The World Bank chose Korean-American physician Jim Yong Kim as its next chief on Monday in a decision that surprised few but took beating an unprecedented challenge to the US lock on the Bank's presidency.
The Bank picked the 52-year-old US health expert and educator over Nigerian finance minister Ngozi Okonjo-Iweala amid rising pressure from emerging and developing countries for the huge development lender to recruit one of their own for a leader.
Kim, the president of the Ivy League university Dartmouth College, will succeed outgoing president Robert Zoellick, a former US diplomat who is departing in June at the end of his five-year term.
After the first-ever open fight for the job, the Bank's directors expressed "deep appreciation" to Kim, Okonjo-Iweala and a third candidate, Colombian economist Jose Antonio Ocampo, who withdrew from the race on Friday.
"Their candidacies enriched the discussion of the role of the president and of the World Bank Group's future direction," the Bank said in a statement.
"The final nominees received support from different member countries, which reflected the high caliber of the candidates."
The US nomination of Kimhad surprised many, as he was little known outside global health circles and has no background in development economics.
It also broke the pattern of the 11 American bankers and diplomats who have held the job before him.
South Korea-born, US-raised Kim instead has Harvard degrees in medicine and anthropology, and a strong record in developing programs to fight diseases like HIV/AIDS and tuberculosis in poor countries.
The position is crucial for much of the developing world. The president oversees a staff of 9,000 economists and policy specialists, and portfolio of loans for development projects that hit $258 billion in 2011.
In a statement from Lima, Peru, on Monday, Kim pledged to "seek a new alignment of the World Bank Group with a rapidly changing world."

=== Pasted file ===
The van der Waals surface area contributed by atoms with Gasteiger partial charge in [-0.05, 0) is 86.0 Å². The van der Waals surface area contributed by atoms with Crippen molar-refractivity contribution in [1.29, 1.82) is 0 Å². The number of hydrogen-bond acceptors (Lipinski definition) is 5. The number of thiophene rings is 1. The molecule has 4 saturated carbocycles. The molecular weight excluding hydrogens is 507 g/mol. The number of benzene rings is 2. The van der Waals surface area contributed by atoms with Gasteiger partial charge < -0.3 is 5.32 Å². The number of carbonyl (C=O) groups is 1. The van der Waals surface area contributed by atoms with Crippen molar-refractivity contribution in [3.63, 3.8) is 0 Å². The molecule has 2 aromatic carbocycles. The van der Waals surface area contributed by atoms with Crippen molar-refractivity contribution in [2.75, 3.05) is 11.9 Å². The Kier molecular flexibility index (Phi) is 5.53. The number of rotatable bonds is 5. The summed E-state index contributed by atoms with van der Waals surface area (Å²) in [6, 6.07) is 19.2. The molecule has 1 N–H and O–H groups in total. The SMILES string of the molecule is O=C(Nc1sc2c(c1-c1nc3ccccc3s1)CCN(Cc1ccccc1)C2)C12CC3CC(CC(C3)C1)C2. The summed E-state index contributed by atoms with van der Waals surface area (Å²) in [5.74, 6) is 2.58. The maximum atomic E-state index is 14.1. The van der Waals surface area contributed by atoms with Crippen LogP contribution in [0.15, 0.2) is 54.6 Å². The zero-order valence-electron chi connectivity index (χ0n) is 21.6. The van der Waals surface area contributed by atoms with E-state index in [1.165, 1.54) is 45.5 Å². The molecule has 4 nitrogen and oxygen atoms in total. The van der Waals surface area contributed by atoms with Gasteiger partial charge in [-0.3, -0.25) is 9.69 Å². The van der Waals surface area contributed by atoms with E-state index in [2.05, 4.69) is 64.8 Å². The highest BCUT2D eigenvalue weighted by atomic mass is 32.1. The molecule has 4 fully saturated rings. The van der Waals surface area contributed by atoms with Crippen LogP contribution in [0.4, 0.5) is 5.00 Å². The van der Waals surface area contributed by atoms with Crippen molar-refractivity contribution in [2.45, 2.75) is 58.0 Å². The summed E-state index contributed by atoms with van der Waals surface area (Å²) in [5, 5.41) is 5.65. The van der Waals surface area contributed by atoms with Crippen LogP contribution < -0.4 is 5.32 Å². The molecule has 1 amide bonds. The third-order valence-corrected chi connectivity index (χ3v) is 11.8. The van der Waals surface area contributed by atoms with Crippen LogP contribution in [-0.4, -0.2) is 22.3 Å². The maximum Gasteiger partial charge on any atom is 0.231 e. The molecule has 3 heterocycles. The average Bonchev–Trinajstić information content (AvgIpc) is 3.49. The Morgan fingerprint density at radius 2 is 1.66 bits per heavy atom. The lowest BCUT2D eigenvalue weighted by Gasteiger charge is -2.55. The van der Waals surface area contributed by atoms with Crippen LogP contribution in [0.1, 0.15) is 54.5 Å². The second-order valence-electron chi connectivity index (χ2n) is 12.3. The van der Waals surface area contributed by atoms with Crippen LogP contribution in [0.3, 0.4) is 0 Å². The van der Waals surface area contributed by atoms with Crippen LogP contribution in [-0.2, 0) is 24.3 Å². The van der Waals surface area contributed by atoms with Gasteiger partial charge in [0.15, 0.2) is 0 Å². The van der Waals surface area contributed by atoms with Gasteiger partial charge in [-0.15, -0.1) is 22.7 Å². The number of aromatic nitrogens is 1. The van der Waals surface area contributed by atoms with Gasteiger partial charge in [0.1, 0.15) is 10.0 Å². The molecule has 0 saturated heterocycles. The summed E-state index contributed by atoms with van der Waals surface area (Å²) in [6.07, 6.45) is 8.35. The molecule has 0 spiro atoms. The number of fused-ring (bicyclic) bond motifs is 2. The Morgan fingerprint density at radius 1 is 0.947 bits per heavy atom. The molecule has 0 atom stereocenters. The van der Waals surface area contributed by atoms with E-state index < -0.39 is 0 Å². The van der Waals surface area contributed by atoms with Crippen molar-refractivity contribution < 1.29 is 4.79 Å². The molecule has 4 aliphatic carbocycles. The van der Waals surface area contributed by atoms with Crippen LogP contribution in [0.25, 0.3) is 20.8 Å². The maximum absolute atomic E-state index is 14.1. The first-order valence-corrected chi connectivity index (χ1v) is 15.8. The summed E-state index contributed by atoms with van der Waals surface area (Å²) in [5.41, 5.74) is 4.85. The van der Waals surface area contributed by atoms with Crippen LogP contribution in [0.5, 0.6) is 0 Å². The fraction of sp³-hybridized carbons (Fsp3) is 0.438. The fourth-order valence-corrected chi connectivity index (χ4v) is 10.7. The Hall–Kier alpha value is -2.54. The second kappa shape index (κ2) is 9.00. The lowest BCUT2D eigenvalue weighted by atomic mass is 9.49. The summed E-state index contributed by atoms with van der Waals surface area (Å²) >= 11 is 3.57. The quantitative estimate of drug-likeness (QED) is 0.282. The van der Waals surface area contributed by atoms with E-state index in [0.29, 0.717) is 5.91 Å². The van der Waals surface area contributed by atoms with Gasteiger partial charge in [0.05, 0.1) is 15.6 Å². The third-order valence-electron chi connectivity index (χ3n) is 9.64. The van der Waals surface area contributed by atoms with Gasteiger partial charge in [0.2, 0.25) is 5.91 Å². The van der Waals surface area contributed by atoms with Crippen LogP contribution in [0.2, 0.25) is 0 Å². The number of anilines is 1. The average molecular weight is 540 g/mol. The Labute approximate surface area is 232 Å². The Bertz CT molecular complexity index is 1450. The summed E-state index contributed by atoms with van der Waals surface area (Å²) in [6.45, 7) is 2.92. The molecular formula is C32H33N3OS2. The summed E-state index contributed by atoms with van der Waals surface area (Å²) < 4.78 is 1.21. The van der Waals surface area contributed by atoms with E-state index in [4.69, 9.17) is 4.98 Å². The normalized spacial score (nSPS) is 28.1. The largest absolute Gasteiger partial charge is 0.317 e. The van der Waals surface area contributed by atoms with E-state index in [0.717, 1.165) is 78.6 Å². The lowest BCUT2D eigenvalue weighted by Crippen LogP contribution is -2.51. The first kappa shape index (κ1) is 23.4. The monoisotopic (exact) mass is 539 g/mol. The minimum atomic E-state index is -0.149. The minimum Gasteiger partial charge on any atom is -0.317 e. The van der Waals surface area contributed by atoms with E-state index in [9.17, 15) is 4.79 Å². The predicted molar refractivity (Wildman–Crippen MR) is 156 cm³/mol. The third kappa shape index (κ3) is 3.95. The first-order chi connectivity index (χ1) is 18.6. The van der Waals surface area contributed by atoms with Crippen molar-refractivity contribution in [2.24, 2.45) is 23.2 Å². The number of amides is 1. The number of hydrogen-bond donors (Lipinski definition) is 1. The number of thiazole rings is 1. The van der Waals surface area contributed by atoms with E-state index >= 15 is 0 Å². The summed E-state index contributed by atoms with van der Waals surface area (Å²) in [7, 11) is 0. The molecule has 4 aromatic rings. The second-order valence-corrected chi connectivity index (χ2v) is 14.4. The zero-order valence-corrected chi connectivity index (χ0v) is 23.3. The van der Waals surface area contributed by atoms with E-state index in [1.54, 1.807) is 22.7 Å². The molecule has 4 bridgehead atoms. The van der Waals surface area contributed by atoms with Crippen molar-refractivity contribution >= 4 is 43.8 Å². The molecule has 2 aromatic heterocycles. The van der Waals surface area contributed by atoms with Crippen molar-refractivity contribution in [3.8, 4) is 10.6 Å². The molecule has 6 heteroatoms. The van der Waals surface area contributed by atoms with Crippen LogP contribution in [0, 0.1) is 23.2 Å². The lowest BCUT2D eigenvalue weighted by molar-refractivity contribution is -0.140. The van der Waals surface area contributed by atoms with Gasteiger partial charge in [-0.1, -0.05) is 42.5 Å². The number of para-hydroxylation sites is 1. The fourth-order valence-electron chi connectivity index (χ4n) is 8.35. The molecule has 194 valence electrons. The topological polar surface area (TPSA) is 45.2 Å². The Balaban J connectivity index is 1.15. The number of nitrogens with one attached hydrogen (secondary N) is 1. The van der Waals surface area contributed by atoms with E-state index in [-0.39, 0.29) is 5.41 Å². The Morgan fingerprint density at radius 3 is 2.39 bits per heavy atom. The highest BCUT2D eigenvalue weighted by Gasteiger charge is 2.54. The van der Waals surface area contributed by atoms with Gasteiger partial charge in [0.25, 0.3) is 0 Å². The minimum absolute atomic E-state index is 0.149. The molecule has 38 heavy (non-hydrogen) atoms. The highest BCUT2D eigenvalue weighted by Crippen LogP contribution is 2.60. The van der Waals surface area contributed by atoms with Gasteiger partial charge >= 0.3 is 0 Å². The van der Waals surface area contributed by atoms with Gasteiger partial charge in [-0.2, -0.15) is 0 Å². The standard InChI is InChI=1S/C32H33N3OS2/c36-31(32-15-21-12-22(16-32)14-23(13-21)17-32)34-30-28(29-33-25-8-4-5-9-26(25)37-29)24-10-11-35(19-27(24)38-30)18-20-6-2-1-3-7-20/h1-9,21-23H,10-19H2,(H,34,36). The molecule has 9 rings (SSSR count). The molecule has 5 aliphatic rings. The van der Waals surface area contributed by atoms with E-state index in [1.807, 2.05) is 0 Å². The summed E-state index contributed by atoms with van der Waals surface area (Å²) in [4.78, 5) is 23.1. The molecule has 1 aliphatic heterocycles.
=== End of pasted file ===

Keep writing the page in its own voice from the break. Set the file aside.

"It was here in the shantytowns of Lima that I learned how injustice and indignity may conspire to destroy the lives and hopes of the poor," he said.
"It was here that I saw how communities struggle to prosper because of a lack of infrastructure and basic services... And it was here that I learned that we can triumph over adversity by empowering the poor and focusing on results."
There had been little doubt about the Bank's choice of Kim. By a longstanding pact Washington has chosen the head of the World Bank while Europe has held control of who leads its sister institution, the International Monetary Fund.
On Friday Ocampo pulled out, saying the decision would be made on politics and not merit.
After Kim was named Monday, Okonjo-Iweala also blasted the "long-standing and unfair tradition" for choosing a Bank head.
"It is clear to me that we need to make it more open, transparent and merit-based. We need to make sure that we do not contribute to a democratic deficit in global governance."
Development activists applauded the choice, while regretting the appearance of a pre-ordained result.
The Health Global Access Project called Kim a "transformative figure in global health" who could bring sweeping change to the Bank.
They said his successful campaign to scale up access to AIDS treatment in Africa took place "at a time when so-called experts in development -- including the World Bank -- argued that it was neither feasible nor cost-effective."
US Treasury Secretary Timothy Geithner said Kim will bring a fresh perspective to the Bank.
"His deep development background coupled with his dedication to forging consensus will help breathe new life into the World Bank's efforts to secure fast economic growth that is widely shared."
But the global development agency Oxfam called the selection process a "sham" even as it praised Kim.
"Dr. Kim is an excellent choice for World Bank president and a true development hero," said Oxfam's Elizabeth Stuart.
"But we'll never know if he was the best candidate for the job, because there was no true and fair competition."
Peter Chowla of the Bretton Woods Project, which monitors World Bank work, called the decision "a stitch-up between the US and Europe."
"This will further erode the Bank's legitimacy unless Kim starts listening closely to developing countries and critics of the World Bank, and begins a process of fundamental reform."